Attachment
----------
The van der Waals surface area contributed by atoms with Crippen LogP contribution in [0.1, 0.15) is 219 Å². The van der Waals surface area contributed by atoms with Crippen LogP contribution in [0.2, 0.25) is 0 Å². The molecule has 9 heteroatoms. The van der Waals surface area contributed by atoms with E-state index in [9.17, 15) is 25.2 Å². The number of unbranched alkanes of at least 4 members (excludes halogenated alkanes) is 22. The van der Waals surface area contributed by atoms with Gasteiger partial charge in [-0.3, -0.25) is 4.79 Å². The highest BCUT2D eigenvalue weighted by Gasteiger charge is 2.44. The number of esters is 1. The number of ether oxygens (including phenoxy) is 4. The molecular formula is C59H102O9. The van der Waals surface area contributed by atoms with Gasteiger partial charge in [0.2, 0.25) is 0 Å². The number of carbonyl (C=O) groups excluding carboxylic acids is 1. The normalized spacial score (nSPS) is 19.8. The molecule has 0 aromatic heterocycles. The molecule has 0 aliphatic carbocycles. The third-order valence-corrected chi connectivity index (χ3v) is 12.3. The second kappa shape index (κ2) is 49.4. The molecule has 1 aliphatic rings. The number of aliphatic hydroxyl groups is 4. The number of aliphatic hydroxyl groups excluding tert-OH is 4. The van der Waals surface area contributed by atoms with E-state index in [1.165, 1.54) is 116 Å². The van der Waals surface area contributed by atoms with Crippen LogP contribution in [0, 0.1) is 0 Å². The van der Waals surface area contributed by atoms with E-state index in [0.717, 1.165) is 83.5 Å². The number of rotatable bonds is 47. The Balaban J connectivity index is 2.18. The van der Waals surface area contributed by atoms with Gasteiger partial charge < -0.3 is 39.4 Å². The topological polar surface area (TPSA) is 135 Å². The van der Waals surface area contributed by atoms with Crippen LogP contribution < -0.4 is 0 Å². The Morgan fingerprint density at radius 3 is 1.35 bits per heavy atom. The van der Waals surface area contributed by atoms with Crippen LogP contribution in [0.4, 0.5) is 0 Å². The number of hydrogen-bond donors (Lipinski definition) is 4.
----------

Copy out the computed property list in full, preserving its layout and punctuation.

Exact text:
The van der Waals surface area contributed by atoms with Crippen LogP contribution in [0.1, 0.15) is 219 Å². The van der Waals surface area contributed by atoms with Crippen LogP contribution in [0.2, 0.25) is 0 Å². The molecule has 9 heteroatoms. The van der Waals surface area contributed by atoms with E-state index in [9.17, 15) is 25.2 Å². The number of unbranched alkanes of at least 4 members (excludes halogenated alkanes) is 22. The van der Waals surface area contributed by atoms with Gasteiger partial charge in [-0.3, -0.25) is 4.79 Å². The highest BCUT2D eigenvalue weighted by Gasteiger charge is 2.44. The number of esters is 1. The number of ether oxygens (including phenoxy) is 4. The molecular formula is C59H102O9. The van der Waals surface area contributed by atoms with Gasteiger partial charge in [0.2, 0.25) is 0 Å². The number of carbonyl (C=O) groups excluding carboxylic acids is 1. The normalized spacial score (nSPS) is 19.8. The molecule has 0 aromatic heterocycles. The molecule has 0 aliphatic carbocycles. The third-order valence-corrected chi connectivity index (χ3v) is 12.3. The second kappa shape index (κ2) is 49.4. The molecule has 1 aliphatic rings. The number of aliphatic hydroxyl groups is 4. The number of aliphatic hydroxyl groups excluding tert-OH is 4. The van der Waals surface area contributed by atoms with E-state index in [1.165, 1.54) is 116 Å². The van der Waals surface area contributed by atoms with Crippen LogP contribution in [0, 0.1) is 0 Å². The van der Waals surface area contributed by atoms with E-state index in [0.717, 1.165) is 83.5 Å². The number of rotatable bonds is 47. The Balaban J connectivity index is 2.18. The van der Waals surface area contributed by atoms with Gasteiger partial charge < -0.3 is 39.4 Å². The topological polar surface area (TPSA) is 135 Å². The van der Waals surface area contributed by atoms with Crippen LogP contribution < -0.4 is 0 Å². The Morgan fingerprint density at radius 3 is 1.35 bits per heavy atom. The van der Waals surface area contributed by atoms with Crippen LogP contribution in [0.4, 0.5) is 0 Å². The number of hydrogen-bond donors (Lipinski definition) is 4.